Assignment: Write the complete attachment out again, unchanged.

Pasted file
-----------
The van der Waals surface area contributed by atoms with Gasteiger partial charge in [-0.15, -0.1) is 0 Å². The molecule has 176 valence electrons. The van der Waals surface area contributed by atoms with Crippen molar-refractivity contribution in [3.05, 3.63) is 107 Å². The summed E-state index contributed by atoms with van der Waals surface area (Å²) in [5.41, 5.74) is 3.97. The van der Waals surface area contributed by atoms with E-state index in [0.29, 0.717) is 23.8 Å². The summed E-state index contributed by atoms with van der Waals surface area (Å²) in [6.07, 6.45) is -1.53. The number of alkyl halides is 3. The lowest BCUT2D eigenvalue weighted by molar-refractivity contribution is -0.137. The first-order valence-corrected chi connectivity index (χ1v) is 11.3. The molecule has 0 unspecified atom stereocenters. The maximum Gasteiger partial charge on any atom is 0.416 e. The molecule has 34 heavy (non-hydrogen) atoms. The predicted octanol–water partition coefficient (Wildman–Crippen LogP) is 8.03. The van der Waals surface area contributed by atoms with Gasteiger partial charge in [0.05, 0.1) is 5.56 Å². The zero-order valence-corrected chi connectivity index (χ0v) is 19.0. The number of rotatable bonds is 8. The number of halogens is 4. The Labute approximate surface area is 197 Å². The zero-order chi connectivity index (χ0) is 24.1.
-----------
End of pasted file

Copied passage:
The van der Waals surface area contributed by atoms with Gasteiger partial charge in [-0.15, -0.1) is 0 Å². The molecule has 176 valence electrons. The van der Waals surface area contributed by atoms with Crippen molar-refractivity contribution in [3.05, 3.63) is 107 Å². The summed E-state index contributed by atoms with van der Waals surface area (Å²) in [5.41, 5.74) is 3.97. The van der Waals surface area contributed by atoms with E-state index in [0.29, 0.717) is 23.8 Å². The summed E-state index contributed by atoms with van der Waals surface area (Å²) in [6.07, 6.45) is -1.53. The number of alkyl halides is 3. The lowest BCUT2D eigenvalue weighted by molar-refractivity contribution is -0.137. The first-order valence-corrected chi connectivity index (χ1v) is 11.3. The molecule has 0 unspecified atom stereocenters. The maximum Gasteiger partial charge on any atom is 0.416 e. The molecule has 34 heavy (non-hydrogen) atoms. The predicted octanol–water partition coefficient (Wildman–Crippen LogP) is 8.03. The van der Waals surface area contributed by atoms with Gasteiger partial charge in [0.05, 0.1) is 5.56 Å². The zero-order valence-corrected chi connectivity index (χ0v) is 19.0. The number of rotatable bonds is 8. The number of halogens is 4. The Labute approximate surface area is 197 Å². The zero-order chi connectivity index (χ0) is 24.1.